Consumer Watchdog Uses 540 Square Feet to Lampoon Google

insidegoogle_304Consumer Watchdog, the consumer group that has long a thorn in the side of Google over privacy issues, has taken its fight against the company to new heights.

On Thursday, the group began running a JumboTron ad in New York City’s Times Square that depicts Google CEO Eric Schmidt as a maniacal ice cream truck driver happily delivering free ice cream to children, while at the same time collecting information, spying on them and conducting full body scans to absorb private information through “Google Analytics.”

The 15-second plug, titled “Don’t Be Evil?,” is scheduled to air 36 times per day through October 15.

Consumer Watchdog cited two recent moves by the search engine giant as the impetus behind the ads: Google’s collection of personal data through its Street View cars and the company’s decision to publicize users’ Gmail contacts on its social networking application Buzz.

Google’s Schmidt frequently makes waves with his impassioned and outspoken defense of how his company handles private information, saying, “If you have something that you don’t want anyone to know, maybe you shouldn’t be doing it in the first place.” And, more recently, suggesting to the Wall Street Journal that one day young people will be ‘entitled’ to automatically change their names once they hit 18 in order to protect themselves from youthful postings on social media sites.

The Santa Monica, Calif.-based Consumer Watchdog says its goal with the videos and accompanying Web site, InsideGoogle.com, is to prod Congress and the Federal Trade Commission to create a ‘Do Not Track Me’ list that would operate similar to the ‘Do Not Call List’ currently in place to protect consumers from aggressive telemarketers.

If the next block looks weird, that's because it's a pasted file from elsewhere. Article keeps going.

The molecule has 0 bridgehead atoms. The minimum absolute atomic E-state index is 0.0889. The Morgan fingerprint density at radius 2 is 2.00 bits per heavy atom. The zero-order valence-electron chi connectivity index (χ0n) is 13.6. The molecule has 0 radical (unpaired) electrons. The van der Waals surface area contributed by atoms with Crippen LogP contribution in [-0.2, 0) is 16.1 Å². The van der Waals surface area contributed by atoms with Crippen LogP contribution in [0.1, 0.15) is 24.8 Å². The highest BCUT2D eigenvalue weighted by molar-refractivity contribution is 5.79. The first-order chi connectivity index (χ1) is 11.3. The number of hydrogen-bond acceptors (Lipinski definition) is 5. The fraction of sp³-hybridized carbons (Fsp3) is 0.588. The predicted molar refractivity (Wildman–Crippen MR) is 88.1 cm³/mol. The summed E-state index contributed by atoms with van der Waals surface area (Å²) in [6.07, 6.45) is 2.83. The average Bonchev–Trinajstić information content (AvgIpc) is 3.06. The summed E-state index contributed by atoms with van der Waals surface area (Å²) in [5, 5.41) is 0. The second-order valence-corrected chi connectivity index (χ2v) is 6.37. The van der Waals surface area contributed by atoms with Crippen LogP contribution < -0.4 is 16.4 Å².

John Simpson, the group’s director, says the public is on their side, citing a poll conducted on the group’s behalf that found 80% of Americans support a ‘Do Not Track Me List,’ while 86% favored options that would allow them to stop anyone from tracking their online searches and purchases.

Consumer Watchdog began its intense monitoring of Google in 2008 after receiving a $100,000 grant from The Rose Foundation as part of the Google Privacy Rights Project. The group has not made public any additional sources of funding since then.

Google largely dismissed this latest attack from its nemesis, responding to the campaign with only a brief statement.

“We like ice cream as much as anyone, but we like privacy even more,” the spokesman said, “That’s why we provide tools for users to control their privacy online, like Google Dashboard, Ads Preferences Manager, Chrome incognito mode and ‘off the record’ Gmail chat.” All of these tools can be accessed by users at www.google.com/privacy, he added.

Of note, and not without irony, Consumer Watchdog also made the video available on YouTube, which is owned, of course, by Google.